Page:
At ISZL we pride ourselves on our innovative teaching and learning methods and are always striving to enhance the learning experience for our students. Current research and best practices in education drive improvements to our pedagogical practices and the ongoing refinement of our curriculum. We also have a responsibility to ensure that the decisions we make regarding teaching have the greatest possible impact on learning, and this is achieved through a continual dialogue between teachers, students and parents. It is of the utmost importance that we critically reflect on conventional thinking in education and challenge the status quo.
So, what happens when we consider the idea of home learning and its place in the Primary School? The research presents some surprising conclusions for us to consider.
It has long been assumed that home learning has a positive impact on learning. While this thinking seems logical there is a large body of research that that shows home learning for Primary aged children has little impact on achievement. 1
It is also commonly assumed that children who are experiencing difficulties at school are supported by spending more time studying at home. The evidence actually shows that these children who require the most academic support get the least benefit out of home learning. 2
While some practitioners have accepted that home learning has a limited impact on learning, it has often been argued that home learning aids in the development of other helpful skills such as time management, organization, self-discipline, independence or responsibility. Again the research evidence shows the contrary. Home learning can actually undermine motivation, reinforce errors, and create less effective study habits. 3
Parents may also feel that greater gains can be made by supporting their children with their home learning. However, the research shows that parental involvement in home learning actually has a negative impact on learning. 4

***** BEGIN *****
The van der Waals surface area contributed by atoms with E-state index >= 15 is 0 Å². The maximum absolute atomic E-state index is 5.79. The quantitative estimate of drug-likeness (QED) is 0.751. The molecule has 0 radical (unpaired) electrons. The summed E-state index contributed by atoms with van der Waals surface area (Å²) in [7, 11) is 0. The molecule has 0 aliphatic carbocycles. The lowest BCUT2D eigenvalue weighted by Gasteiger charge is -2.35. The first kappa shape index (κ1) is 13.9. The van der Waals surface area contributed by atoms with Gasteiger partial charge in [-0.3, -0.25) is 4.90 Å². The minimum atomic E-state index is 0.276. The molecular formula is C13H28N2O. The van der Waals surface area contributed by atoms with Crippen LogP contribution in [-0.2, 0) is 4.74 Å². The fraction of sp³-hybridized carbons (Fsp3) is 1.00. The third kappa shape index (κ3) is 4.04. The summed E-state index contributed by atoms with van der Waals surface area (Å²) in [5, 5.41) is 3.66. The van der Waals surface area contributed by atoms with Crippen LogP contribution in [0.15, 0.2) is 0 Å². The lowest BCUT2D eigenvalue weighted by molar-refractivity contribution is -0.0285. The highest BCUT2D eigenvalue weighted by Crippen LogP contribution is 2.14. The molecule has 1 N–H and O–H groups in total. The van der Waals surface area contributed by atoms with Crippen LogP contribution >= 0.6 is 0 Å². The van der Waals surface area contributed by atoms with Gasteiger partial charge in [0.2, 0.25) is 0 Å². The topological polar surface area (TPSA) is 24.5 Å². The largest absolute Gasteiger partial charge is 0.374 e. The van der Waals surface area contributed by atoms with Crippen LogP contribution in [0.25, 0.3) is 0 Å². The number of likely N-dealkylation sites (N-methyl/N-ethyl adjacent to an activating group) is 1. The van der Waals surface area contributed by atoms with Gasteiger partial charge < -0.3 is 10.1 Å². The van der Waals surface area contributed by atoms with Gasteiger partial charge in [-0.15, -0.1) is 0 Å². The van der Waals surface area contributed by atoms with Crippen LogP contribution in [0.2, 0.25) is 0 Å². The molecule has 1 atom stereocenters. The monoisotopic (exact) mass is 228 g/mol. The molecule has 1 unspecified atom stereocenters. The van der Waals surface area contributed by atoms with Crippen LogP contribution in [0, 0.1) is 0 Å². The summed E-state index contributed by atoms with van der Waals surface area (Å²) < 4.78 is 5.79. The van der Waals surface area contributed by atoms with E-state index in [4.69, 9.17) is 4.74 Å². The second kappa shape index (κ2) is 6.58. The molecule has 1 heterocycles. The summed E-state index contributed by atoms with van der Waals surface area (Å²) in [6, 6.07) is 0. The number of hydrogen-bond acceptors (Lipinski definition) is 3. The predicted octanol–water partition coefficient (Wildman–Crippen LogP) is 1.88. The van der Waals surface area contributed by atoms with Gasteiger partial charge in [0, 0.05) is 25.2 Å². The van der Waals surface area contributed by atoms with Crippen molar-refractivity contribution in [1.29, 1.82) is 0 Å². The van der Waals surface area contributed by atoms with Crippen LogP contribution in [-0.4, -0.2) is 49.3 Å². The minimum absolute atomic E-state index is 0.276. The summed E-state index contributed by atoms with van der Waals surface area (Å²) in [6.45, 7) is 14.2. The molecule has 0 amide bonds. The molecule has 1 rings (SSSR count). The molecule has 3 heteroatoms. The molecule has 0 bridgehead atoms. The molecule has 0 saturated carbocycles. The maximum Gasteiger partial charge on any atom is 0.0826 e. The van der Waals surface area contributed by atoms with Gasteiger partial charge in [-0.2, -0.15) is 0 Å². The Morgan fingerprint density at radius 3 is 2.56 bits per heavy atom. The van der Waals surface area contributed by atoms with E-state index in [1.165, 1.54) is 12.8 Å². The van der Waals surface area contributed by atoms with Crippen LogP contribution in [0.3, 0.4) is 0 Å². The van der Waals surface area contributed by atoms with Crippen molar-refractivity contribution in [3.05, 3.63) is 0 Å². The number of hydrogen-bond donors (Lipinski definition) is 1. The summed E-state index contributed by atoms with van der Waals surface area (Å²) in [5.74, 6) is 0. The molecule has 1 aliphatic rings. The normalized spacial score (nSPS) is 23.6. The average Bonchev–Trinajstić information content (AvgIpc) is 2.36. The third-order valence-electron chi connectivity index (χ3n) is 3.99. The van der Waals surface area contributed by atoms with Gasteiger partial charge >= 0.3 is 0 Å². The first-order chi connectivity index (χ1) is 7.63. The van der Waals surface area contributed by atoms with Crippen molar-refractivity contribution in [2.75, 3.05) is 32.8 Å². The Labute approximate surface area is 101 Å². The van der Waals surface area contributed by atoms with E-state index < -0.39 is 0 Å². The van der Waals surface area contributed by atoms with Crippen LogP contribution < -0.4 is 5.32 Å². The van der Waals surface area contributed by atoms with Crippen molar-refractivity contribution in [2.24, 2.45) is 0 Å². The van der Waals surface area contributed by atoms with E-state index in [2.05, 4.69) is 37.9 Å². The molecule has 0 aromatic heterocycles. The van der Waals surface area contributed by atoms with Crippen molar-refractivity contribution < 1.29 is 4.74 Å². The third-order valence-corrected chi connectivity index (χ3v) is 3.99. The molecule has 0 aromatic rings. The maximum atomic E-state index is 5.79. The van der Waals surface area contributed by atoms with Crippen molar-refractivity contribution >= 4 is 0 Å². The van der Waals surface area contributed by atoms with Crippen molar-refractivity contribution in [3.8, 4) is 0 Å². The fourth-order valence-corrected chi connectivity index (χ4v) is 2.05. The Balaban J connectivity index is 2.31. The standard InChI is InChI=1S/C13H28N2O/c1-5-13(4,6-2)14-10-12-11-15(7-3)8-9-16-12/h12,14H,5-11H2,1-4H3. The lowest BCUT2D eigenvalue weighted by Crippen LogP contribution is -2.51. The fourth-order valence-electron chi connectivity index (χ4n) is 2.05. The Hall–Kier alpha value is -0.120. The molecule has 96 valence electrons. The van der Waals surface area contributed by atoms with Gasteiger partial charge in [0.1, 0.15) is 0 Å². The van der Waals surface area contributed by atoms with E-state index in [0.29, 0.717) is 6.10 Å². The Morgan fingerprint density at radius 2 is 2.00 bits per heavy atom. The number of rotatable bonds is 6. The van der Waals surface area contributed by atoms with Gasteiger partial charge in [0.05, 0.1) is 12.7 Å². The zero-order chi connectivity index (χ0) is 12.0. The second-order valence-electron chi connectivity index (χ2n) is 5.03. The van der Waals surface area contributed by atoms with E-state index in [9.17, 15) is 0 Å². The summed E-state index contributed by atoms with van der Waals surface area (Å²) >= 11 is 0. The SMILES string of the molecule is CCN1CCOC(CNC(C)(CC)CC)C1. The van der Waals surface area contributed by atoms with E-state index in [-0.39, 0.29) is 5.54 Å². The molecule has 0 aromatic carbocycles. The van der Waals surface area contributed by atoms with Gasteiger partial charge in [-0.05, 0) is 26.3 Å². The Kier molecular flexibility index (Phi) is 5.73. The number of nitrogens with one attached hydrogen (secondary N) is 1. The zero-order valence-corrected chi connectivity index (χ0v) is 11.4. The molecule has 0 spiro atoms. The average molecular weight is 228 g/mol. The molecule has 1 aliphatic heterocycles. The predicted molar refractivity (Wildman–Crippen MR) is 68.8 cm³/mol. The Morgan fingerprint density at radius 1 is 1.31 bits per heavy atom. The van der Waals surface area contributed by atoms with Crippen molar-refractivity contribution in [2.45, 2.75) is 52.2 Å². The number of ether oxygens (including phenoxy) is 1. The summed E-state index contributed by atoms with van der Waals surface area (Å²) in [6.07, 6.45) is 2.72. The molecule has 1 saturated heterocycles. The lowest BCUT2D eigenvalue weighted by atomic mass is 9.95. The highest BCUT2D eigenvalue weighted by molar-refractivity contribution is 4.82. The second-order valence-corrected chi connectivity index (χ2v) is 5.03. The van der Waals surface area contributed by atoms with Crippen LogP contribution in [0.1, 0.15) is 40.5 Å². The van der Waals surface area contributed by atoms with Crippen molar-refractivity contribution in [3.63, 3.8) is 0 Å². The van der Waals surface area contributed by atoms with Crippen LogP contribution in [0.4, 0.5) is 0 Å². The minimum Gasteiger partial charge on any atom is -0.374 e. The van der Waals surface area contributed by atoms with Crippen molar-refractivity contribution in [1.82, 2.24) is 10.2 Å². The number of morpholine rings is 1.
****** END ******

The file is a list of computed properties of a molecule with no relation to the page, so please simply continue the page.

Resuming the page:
The research suggests that home learning has little impact on a child’s academic progress and does not support the development of good study habits. There is also a lack of research to support the claim that it helps children prepare for more demanding academic experiences later in their school lives. There is significant evidence that home learning often leads to conflict in the home, takes time away from children for processing the learning they have engaged in throughout the day, and prevents them from engaging in other activities which have a significant impact on their mental and physical well-being.
There is a definite opportunity cost of spending a significant amount of time in the evening completing home learning. We need to weigh up the value of home learning against the value of physical activity, recreation, leisure, reading for pleasure, imaginative play, or any other pursuit a child might engage in. How is a child’s time best spent if our intention is to best support their holistic development?
It is important that we use the research we have available to review our policies and expectations regarding home learning. Over the past 12 months the three divisions of the school have engaged in a thorough review of recent research as we review our policy on home learning. In the Primary division this process has included consultation with the Parent’s Advisory Committee, the teaching staff, focus groups and the instructional leadership team. The evidence suggests that home learning has the greatest impact with High School aged students, and the least impact in Primary School. As a result, guidelines will vary in each division of the school, with the most significant improvements taking place in the Primary School.
Links to further reading:
Healy, M. (2017, August 1). New Trend: No Homework for Elementary Students | Psychology Today. Retrieved February 23, 2018, from https://www.psychologytoday.com/blog/creative-development/201708/new-trend-no-homework-elementary-students
“Homework in primary school has an effect of zero” (J. Hattie). (2014, September 11). Retrieved February 23, 2018, from https://visible-learning.org/2014/09/john-hattie-interview-bbc-radio-4/
Strauss, V. (2012, November 26). Homework: An unnecessary evil? … Surprising findings from new research. Washington Post. Retrieved from https://www.washingtonpost.com/news/answer-sheet/wp/2012/11/26/homework-an-unnecessary-evil-surprising-findings-from-new-research/
Kohn, A. (2006). Does Homework Improve Learning? In The Homework Myth: Why Our Kids Get Too Much of a Bad Thing. Philadelphia, PA: Da Capo Press. Retrieved from https://www.alfiekohn.org/homework-improve-learning/
1. Cooper, 1989; Greathouse, 1998; Epstein and Van Voorhis 2001; Hattie, 2012; Nunez et. al., 2015
2. Trautwein et. al., 2002; Kohn, 2006; Ronning, 2011; OECD, 2014
3. Kohn, 2006; Hattie, 2009
4. Cooper, Jackson, Nye, and Lindsay, 2001; Karbach et. al. 2013
- Primary School